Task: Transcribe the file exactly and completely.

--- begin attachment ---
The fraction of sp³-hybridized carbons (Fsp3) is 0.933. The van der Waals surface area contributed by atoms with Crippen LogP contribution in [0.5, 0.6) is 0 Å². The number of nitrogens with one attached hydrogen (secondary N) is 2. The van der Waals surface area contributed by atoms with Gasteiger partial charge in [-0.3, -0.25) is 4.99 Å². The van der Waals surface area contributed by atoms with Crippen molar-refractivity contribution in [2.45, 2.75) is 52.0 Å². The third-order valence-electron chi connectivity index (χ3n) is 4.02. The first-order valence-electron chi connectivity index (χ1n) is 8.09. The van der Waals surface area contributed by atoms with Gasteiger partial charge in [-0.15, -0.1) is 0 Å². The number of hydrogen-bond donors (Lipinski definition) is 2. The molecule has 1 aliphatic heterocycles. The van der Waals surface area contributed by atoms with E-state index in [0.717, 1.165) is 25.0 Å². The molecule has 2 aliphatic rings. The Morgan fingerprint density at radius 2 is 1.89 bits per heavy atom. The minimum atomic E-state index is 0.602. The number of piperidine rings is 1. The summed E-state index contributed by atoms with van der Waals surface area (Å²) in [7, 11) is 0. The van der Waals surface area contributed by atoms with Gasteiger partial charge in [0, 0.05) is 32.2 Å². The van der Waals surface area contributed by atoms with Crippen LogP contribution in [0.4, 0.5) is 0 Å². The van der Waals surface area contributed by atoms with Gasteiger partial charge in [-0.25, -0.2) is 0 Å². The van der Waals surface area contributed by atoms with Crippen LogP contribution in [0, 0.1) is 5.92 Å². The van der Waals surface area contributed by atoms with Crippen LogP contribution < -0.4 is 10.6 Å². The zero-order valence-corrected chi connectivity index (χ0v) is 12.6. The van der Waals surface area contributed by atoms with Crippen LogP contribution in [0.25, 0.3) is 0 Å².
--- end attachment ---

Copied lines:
The fraction of sp³-hybridized carbons (Fsp3) is 0.933. The van der Waals surface area contributed by atoms with Crippen LogP contribution in [0.5, 0.6) is 0 Å². The number of nitrogens with one attached hydrogen (secondary N) is 2. The van der Waals surface area contributed by atoms with Gasteiger partial charge in [-0.3, -0.25) is 4.99 Å². The van der Waals surface area contributed by atoms with Crippen molar-refractivity contribution in [2.45, 2.75) is 52.0 Å². The third-order valence-electron chi connectivity index (χ3n) is 4.02. The first-order valence-electron chi connectivity index (χ1n) is 8.09. The van der Waals surface area contributed by atoms with Gasteiger partial charge in [-0.15, -0.1) is 0 Å². The number of hydrogen-bond donors (Lipinski definition) is 2. The molecule has 1 aliphatic heterocycles. The van der Waals surface area contributed by atoms with E-state index in [0.717, 1.165) is 25.0 Å². The molecule has 2 aliphatic rings. The Morgan fingerprint density at radius 2 is 1.89 bits per heavy atom. The minimum atomic E-state index is 0.602. The number of piperidine rings is 1. The summed E-state index contributed by atoms with van der Waals surface area (Å²) in [7, 11) is 0. The van der Waals surface area contributed by atoms with Gasteiger partial charge in [0, 0.05) is 32.2 Å². The van der Waals surface area contributed by atoms with Crippen LogP contribution in [0.4, 0.5) is 0 Å². The van der Waals surface area contributed by atoms with Gasteiger partial charge in [-0.25, -0.2) is 0 Å². The van der Waals surface area contributed by atoms with Crippen LogP contribution in [0, 0.1) is 5.92 Å². The van der Waals surface area contributed by atoms with Crippen LogP contribution < -0.4 is 10.6 Å². The zero-order valence-corrected chi connectivity index (χ0v) is 12.6. The van der Waals surface area contributed by atoms with Crippen LogP contribution in [0.25, 0.3) is 0 Å².